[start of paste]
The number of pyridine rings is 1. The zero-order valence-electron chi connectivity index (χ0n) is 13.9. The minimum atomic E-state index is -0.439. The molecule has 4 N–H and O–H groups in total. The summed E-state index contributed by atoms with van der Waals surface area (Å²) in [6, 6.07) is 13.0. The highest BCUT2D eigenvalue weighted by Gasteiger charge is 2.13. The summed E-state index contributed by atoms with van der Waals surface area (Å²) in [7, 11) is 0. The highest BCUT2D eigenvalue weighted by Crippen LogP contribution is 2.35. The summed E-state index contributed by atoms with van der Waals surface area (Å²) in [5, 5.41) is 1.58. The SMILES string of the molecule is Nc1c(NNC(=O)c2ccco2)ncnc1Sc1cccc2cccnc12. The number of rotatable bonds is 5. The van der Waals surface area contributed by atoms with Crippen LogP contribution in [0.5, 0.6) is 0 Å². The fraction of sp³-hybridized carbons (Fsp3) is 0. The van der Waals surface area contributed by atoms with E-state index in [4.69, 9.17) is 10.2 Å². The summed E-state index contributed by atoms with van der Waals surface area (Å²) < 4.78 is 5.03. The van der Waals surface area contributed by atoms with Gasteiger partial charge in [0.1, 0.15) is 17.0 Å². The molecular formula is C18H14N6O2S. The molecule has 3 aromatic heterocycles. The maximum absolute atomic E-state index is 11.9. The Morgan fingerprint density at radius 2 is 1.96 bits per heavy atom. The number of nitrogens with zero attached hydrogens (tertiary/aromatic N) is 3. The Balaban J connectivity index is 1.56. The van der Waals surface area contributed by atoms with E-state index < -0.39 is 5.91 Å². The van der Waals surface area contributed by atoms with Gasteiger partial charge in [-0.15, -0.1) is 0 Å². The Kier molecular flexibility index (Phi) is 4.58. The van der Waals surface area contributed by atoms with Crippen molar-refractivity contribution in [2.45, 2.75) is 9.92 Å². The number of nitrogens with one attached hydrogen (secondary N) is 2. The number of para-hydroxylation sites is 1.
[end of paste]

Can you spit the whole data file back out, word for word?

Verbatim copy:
The number of pyridine rings is 1. The zero-order valence-electron chi connectivity index (χ0n) is 13.9. The minimum atomic E-state index is -0.439. The molecule has 4 N–H and O–H groups in total. The summed E-state index contributed by atoms with van der Waals surface area (Å²) in [6, 6.07) is 13.0. The highest BCUT2D eigenvalue weighted by Gasteiger charge is 2.13. The summed E-state index contributed by atoms with van der Waals surface area (Å²) in [7, 11) is 0. The highest BCUT2D eigenvalue weighted by Crippen LogP contribution is 2.35. The summed E-state index contributed by atoms with van der Waals surface area (Å²) in [5, 5.41) is 1.58. The SMILES string of the molecule is Nc1c(NNC(=O)c2ccco2)ncnc1Sc1cccc2cccnc12. The number of rotatable bonds is 5. The van der Waals surface area contributed by atoms with Crippen LogP contribution in [0.5, 0.6) is 0 Å². The fraction of sp³-hybridized carbons (Fsp3) is 0. The van der Waals surface area contributed by atoms with E-state index in [4.69, 9.17) is 10.2 Å². The summed E-state index contributed by atoms with van der Waals surface area (Å²) < 4.78 is 5.03. The van der Waals surface area contributed by atoms with Gasteiger partial charge in [0.1, 0.15) is 17.0 Å². The molecular formula is C18H14N6O2S. The molecule has 3 aromatic heterocycles. The maximum absolute atomic E-state index is 11.9. The Morgan fingerprint density at radius 2 is 1.96 bits per heavy atom. The number of nitrogens with zero attached hydrogens (tertiary/aromatic N) is 3. The Balaban J connectivity index is 1.56. The van der Waals surface area contributed by atoms with E-state index < -0.39 is 5.91 Å². The van der Waals surface area contributed by atoms with Gasteiger partial charge in [-0.15, -0.1) is 0 Å². The Kier molecular flexibility index (Phi) is 4.58. The van der Waals surface area contributed by atoms with Crippen molar-refractivity contribution in [2.45, 2.75) is 9.92 Å². The number of nitrogens with one attached hydrogen (secondary N) is 2. The number of para-hydroxylation sites is 1.